Network-access-control start-up ConSentry Networks has filled its long-vacant CEO position with Joe Golden, a partner in Accel Partners, a ConSentry investor. Golden was a partner in Accel Partners' London venture-capital office from 2001 until ConSentry hired him; before that he was Cisco's managing director of business development and strategic alliances for Europe, Middle East and Africa. With NAC in flux and with some start-ups having failed, Golden spoke with Network World Senior Editor Tim Greene about ConSentry, its strategy and the future of NAC.
Why would you leave Accel for a start-up?
I love start-ups, I love the teamwork. Frankly, venture capital is not a team sport. It's more like a bunch of silos. I fell in love with NAC technology and where this market is starting to head.
What's particularly appealing about ConSentry?
We're one of the leaders at getting the access-control space going, and we think there's a heck of an opportunity here to integrate that with switching. It's taken them a while, but now Cisco and Juniper Networks are making noises about intelligent switching. We think that's good.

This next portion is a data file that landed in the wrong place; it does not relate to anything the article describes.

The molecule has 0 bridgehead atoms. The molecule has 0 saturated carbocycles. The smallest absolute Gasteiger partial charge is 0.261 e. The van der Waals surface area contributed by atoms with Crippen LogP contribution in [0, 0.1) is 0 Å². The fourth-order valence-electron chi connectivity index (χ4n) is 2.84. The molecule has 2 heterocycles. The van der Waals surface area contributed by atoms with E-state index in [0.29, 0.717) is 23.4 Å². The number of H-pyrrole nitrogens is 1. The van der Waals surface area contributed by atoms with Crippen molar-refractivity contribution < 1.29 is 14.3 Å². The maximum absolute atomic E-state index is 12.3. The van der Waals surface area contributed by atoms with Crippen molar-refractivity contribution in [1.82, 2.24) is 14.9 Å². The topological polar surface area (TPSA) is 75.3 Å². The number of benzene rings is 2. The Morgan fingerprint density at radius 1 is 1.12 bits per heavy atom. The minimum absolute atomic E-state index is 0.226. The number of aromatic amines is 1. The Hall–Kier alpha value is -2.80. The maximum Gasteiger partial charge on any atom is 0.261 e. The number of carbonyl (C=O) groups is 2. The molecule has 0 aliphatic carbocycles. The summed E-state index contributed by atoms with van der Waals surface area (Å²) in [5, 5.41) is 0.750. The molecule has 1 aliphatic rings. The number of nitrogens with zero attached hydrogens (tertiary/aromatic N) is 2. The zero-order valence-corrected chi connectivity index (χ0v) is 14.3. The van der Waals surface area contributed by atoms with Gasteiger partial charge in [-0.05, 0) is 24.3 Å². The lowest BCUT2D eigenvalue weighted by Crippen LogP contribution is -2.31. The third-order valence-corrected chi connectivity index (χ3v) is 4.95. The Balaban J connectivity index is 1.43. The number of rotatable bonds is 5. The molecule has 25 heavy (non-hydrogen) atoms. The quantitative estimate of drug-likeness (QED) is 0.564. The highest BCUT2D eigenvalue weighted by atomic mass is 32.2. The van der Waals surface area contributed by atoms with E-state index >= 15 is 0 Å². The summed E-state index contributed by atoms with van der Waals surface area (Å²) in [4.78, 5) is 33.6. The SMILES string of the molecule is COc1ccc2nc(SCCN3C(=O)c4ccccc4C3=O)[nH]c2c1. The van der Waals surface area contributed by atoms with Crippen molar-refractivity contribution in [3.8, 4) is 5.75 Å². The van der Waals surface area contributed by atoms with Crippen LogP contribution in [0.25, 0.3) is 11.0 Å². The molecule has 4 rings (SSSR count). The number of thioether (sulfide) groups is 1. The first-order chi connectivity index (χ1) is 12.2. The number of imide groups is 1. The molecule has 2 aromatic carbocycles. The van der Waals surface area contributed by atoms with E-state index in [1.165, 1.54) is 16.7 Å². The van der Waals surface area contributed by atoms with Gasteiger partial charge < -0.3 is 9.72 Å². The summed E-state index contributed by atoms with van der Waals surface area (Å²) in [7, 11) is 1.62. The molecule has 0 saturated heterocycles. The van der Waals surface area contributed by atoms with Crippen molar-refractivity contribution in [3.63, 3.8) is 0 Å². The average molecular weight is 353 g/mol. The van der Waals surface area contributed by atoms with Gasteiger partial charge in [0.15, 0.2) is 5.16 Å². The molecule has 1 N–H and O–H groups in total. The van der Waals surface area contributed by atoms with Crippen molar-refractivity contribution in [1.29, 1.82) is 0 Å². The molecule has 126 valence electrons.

How would you describe the intelligent switching competition out there right now?
It's a very nascent market. There's a lot of Powerpoint and waving about intelligent switching. One way or another, we've been talking about Layer 7 switching and intelligence for the last 10 years; but when it comes to what's actually integrated and doing that, it's very little. The recent moves by Cisco and Juniper do endorse that space, and that is good for us.
What are the best things about ConSentry to exploit short-term?
We have a strong customer base using our boxes in different ways. We're a small start-up; we don't have a tremendous amount of resources; and we're going to focus in on a few market segments as a way to building our credibility, not just in market segments but in particular solutions.
What do you have planned to attract more customers?
One thing I want to point at is opening an API into our box and starting a third-party software development community around this. There's a huge number of things you can do in control- and role-based policy management. To think that we could sit down and write all the software for that would be crazy. But it's also a heck of an opportunity for customers. The product could be optimized for different customers in different market segments if we did open that API. I think it could be huge for the channel.
Can you give an example of how a third party might make use of the API?
Compliance. There's been an awful lot of hype about compliance [the Sarbanes-Oxley Act] in the United States and there are a tremendous amount of companies building software solutions for this. Very few of them have a hook to the networking layer to collect or report that information and, more importantly, control it. To bite off all the software that goes into compliance would be kind of silly. What we would want to do is provide the hooks for other people's software to run those complete solutions.